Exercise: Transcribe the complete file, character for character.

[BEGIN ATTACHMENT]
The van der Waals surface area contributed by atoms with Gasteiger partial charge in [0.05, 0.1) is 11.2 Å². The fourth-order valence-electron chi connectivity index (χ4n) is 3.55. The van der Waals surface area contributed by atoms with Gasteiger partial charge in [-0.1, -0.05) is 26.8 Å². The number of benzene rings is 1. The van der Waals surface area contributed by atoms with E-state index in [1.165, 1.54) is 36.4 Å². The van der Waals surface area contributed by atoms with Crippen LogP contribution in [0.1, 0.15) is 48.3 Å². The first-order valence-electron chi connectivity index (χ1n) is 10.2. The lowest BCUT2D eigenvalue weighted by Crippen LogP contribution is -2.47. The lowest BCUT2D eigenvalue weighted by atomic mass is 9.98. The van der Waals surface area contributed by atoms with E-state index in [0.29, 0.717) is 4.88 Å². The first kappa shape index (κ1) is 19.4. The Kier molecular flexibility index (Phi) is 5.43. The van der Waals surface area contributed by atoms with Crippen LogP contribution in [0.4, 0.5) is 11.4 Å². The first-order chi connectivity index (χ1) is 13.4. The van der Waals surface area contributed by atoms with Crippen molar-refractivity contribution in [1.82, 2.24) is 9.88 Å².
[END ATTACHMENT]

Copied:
The van der Waals surface area contributed by atoms with Gasteiger partial charge in [0.05, 0.1) is 11.2 Å². The fourth-order valence-electron chi connectivity index (χ4n) is 3.55. The van der Waals surface area contributed by atoms with Gasteiger partial charge in [-0.1, -0.05) is 26.8 Å². The number of benzene rings is 1. The van der Waals surface area contributed by atoms with E-state index in [1.165, 1.54) is 36.4 Å². The van der Waals surface area contributed by atoms with Crippen LogP contribution in [0.1, 0.15) is 48.3 Å². The first-order valence-electron chi connectivity index (χ1n) is 10.2. The lowest BCUT2D eigenvalue weighted by Crippen LogP contribution is -2.47. The lowest BCUT2D eigenvalue weighted by atomic mass is 9.98. The van der Waals surface area contributed by atoms with E-state index in [0.29, 0.717) is 4.88 Å². The first kappa shape index (κ1) is 19.4. The Kier molecular flexibility index (Phi) is 5.43. The van der Waals surface area contributed by atoms with Crippen LogP contribution in [0.4, 0.5) is 11.4 Å². The first-order chi connectivity index (χ1) is 13.4. The van der Waals surface area contributed by atoms with Crippen molar-refractivity contribution in [1.82, 2.24) is 9.88 Å².